Any ABS,ISO etc. Standard for Concrete Hull

Discussion in 'Class Societies' started by mustafaumut, Aug 18, 2015.

  1. mustafaumut
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    mustafaumut Junior Member

    Is there any standard for concrete hull scantling ?

    Thank you,
    Mustafa Umut Sarac
    Istanbul
     
  2. Rurudyne
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    Rurudyne Senior Member

    There WAS a published booklet that based scantlings on, IIRC, steel ship scantlings. It basically provided some formula to derive one knowing the other. You needed actual data from slump tests of the intended cement for use with the formulas. I believe this was created by one of the American agencies, but it has been a while since I saw it.

    The one book I've downloaded and have on this iPad might reference this conversion scheme, not sure if it does (an appendix does give what were then Lloyd's rules, but these don't seem to present a way to determine scantlings). It's "An Introduction to Design For Ferrocement Vessels", Ottowa/Hull 1972.

    There was another book about building FC fishing boats that may have referenced those conversion formula but I cannot be sure if I'm remembering that correctly. As I recall, this book had extensive drawings of the shop set up to build such a boat, the requirements for same, which may help you to find the one I'm thinking of.

    Chapter 10 of this: http://www.fao.org/docrep/003/v9468e/v9468e00.htm#Contents

    ... gives some scantling rules "Whilst working in India, the American Bureau of Shipping was approached with a view to obtaining classification of future vessels built in India." The guidelines, from 1986, cover 10 to 20 meter boats. They may have been based on the conversion formula which may be older, I just can't remember, sorry. Still, they may give you somewhere to search.
     
  3. NavalSArtichoke
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    NavalSArtichoke Senior Member

    This link is a translation of a Russian study of Ferrocement construction, published in 1968:

    http://www.dtic.mil/dtic/tr/fulltext/u2/680042.pdf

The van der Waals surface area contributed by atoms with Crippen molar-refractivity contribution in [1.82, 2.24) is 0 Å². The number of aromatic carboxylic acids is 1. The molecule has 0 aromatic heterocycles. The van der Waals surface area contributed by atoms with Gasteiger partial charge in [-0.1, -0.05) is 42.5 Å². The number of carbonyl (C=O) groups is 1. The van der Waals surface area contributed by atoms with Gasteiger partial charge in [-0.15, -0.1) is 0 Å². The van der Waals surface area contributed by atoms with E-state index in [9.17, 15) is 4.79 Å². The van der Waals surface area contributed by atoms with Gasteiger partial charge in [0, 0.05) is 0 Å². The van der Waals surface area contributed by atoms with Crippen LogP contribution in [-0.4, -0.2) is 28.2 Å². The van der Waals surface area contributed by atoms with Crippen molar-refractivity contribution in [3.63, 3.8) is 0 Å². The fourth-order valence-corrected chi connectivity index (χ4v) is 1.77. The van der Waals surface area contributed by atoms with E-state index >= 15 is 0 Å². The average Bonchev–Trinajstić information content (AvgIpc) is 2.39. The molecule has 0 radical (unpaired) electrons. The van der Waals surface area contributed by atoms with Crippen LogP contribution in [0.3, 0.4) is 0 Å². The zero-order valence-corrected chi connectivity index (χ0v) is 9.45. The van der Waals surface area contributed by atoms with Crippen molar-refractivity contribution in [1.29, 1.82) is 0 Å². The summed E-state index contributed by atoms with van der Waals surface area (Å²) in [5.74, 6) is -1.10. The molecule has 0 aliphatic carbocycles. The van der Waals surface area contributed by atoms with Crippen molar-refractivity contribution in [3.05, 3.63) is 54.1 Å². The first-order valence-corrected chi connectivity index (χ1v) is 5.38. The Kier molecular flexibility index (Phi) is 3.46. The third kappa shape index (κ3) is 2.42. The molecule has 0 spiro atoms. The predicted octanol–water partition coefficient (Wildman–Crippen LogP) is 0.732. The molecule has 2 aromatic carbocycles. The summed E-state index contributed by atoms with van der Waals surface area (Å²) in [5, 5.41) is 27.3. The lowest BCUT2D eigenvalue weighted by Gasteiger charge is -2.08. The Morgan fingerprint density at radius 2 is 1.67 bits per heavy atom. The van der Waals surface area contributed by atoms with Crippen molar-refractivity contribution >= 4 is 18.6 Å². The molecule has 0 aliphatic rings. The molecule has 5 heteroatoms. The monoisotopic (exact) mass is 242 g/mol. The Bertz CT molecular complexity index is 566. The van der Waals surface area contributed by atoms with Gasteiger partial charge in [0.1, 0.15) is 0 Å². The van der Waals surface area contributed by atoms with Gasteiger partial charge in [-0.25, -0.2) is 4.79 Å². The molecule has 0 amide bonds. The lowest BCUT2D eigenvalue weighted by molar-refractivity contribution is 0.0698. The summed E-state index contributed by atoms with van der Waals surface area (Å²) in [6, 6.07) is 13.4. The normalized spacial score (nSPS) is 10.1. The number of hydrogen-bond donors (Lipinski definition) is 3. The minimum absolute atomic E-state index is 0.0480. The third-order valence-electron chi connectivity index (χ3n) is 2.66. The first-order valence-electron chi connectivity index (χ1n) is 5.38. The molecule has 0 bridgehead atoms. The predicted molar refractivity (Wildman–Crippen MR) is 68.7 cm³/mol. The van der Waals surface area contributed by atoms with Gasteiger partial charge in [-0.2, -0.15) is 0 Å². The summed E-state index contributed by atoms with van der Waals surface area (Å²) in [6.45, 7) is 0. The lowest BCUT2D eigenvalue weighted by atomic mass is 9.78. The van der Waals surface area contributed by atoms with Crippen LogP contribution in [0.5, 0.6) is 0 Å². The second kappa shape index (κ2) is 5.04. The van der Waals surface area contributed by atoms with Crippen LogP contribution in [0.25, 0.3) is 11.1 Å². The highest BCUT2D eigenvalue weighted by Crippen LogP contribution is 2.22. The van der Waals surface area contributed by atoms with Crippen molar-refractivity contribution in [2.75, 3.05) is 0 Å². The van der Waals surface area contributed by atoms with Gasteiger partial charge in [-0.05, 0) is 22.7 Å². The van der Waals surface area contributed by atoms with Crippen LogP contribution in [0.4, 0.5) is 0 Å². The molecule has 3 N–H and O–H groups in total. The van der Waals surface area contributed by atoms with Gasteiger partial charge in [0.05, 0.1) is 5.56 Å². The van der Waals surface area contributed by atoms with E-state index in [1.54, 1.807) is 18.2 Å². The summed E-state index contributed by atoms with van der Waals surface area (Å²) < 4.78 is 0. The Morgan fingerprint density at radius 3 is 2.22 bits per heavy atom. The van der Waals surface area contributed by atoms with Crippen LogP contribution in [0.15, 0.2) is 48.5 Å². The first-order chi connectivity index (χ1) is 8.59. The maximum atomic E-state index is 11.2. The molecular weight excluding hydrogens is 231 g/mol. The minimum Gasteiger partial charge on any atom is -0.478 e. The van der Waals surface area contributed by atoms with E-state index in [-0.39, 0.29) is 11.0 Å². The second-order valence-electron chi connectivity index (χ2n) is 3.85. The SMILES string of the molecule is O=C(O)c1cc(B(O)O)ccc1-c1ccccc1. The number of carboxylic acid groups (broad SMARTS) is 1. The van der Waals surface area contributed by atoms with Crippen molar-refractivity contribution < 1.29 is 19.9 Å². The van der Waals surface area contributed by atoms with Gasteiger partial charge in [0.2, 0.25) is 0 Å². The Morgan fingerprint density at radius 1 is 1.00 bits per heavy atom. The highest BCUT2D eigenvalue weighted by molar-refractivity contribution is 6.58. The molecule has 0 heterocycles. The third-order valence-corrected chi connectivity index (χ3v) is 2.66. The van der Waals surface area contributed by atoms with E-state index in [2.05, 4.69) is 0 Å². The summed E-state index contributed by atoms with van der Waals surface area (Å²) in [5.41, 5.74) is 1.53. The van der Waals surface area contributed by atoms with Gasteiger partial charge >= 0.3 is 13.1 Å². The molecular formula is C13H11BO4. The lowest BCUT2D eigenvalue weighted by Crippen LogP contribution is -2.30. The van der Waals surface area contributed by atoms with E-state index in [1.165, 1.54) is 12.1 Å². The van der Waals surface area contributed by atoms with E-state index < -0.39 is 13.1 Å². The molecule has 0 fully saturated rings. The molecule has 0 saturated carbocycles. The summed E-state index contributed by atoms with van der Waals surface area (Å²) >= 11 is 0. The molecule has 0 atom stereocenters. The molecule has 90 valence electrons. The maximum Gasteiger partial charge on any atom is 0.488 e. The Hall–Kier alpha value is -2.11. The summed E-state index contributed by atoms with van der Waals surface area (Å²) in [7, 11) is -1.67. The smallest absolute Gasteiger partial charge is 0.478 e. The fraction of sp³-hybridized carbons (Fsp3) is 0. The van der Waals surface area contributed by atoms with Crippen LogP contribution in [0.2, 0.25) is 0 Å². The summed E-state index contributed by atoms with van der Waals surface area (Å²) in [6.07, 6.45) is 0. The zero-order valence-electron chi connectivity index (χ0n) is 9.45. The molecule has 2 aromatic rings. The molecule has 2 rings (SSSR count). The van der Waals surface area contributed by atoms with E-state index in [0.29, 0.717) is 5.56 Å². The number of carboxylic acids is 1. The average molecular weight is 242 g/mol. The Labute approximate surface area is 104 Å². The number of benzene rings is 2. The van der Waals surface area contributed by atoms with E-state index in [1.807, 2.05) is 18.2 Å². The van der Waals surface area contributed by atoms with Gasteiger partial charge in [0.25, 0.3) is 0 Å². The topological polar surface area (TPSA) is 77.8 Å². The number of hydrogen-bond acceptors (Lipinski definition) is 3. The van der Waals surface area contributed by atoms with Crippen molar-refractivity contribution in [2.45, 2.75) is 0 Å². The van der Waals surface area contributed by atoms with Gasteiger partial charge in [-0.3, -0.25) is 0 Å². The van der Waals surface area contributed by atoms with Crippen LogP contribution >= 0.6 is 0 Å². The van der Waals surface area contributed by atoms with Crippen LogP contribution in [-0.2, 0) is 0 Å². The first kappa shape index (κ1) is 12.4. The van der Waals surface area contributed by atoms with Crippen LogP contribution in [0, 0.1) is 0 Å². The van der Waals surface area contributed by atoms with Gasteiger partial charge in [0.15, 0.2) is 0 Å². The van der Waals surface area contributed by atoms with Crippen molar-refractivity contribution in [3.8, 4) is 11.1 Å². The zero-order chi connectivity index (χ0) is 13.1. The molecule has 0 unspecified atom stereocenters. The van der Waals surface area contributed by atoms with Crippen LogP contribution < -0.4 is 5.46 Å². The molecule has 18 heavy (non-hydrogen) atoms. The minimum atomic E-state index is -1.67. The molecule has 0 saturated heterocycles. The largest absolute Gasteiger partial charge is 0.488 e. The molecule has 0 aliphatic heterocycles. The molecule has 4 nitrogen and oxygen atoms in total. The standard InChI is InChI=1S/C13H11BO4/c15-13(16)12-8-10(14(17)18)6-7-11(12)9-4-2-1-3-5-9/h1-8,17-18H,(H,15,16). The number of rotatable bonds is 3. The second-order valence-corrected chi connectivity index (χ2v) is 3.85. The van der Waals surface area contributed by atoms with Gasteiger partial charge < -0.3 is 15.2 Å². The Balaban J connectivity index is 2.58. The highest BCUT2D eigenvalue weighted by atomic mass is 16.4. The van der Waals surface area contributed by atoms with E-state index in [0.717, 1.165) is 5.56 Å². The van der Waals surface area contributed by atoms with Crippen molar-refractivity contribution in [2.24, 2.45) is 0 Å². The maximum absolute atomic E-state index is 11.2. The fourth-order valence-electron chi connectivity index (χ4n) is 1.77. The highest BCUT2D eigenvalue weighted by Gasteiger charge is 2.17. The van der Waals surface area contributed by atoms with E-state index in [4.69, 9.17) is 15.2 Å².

This is an article on large concrete ships, including the handful built during both world wars as emergency construction:

    http://www.concreteconstruction.net/images/Going to Sea in Concrete_tcm45-356660.pdf

    The article has references to other works on concrete at the end.

    This is a study by the Ship Structure Committee on experience with concrete construction:

    http://www.shipstructure.org/pdf/321.pdf

    There are other articles and papers, but these seem not to be available on line.

    As far as I can tell, you can use the modern ABS rules to give you some idea of the loads which a concrete vessel can be designed to withstand, but these rules are developed solely for steel construction as far as scantling design is concerned.
     
  4. MikeJohns
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    MikeJohns Senior Member

    There were in times past but as far as I know none of the class societies do now.

    You don't say what sized boat or for what purpose. Barges have been made successfully out of concrete with pre-tensioned steel reinforcement. Many small boats are ferro-cement.

    You can find a good guide to building ferro cement fishing boats on the FAO website here:

    http://www.fao.org/docrep/003/v9468e/v9468e00.HTM

    Chapter 10 of that document refers to ABS classifying ferro cement construction for the FAO
    http://www.fao.org/docrep/003/v9468...ION AND CLASSIFICATION OF FERROCEMENT VESSELS
     
  5. mustafaumut
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    mustafaumut Junior Member

    Good morning Mike ,

    I am thinking less than 6 meters sail boats and more than 6 meters sail boats.

    Thank you for reminding.
     
  6. Rurudyne
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    Rurudyne Senior Member

    Found it!

    https://books.google.com/books?id=b...UO#v=onepage&q=ferrocement scantlings&f=false

    The link takes you to the page in a book which relates steel construction scantlings to ferrocement. As I recalled, the modulus of rupture is obtained from testing samples (or at least assumed from test data, I suppose)

    These rules are probably going to yield a hull for hard use, which may be too heavy for your interests. Hartley's Ferrocement Boats book, http://www.hartley-boats.com/books.html , may be closer to the mark.
     
  7. Rurudyne
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    Rurudyne Senior Member

    hmmmm, looking back on the posts in the thread "Found it!" may have been an overreaction since it turns out I and others keep finding the same thing. ;)
     
  8. waikikin
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    waikikin Senior Member


  9. Mike Inman
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    Mike Inman Junior Member

    A couple of months ago I came very close to purchase of a 36' ferro-cement trawler built in Ottowa in the 1970s - it had been cruised through the Abacos annually for many years. Ultimately, I chickened out due to rotting in the glass/plywood superstructure, engine issues, and insurability issues.
     
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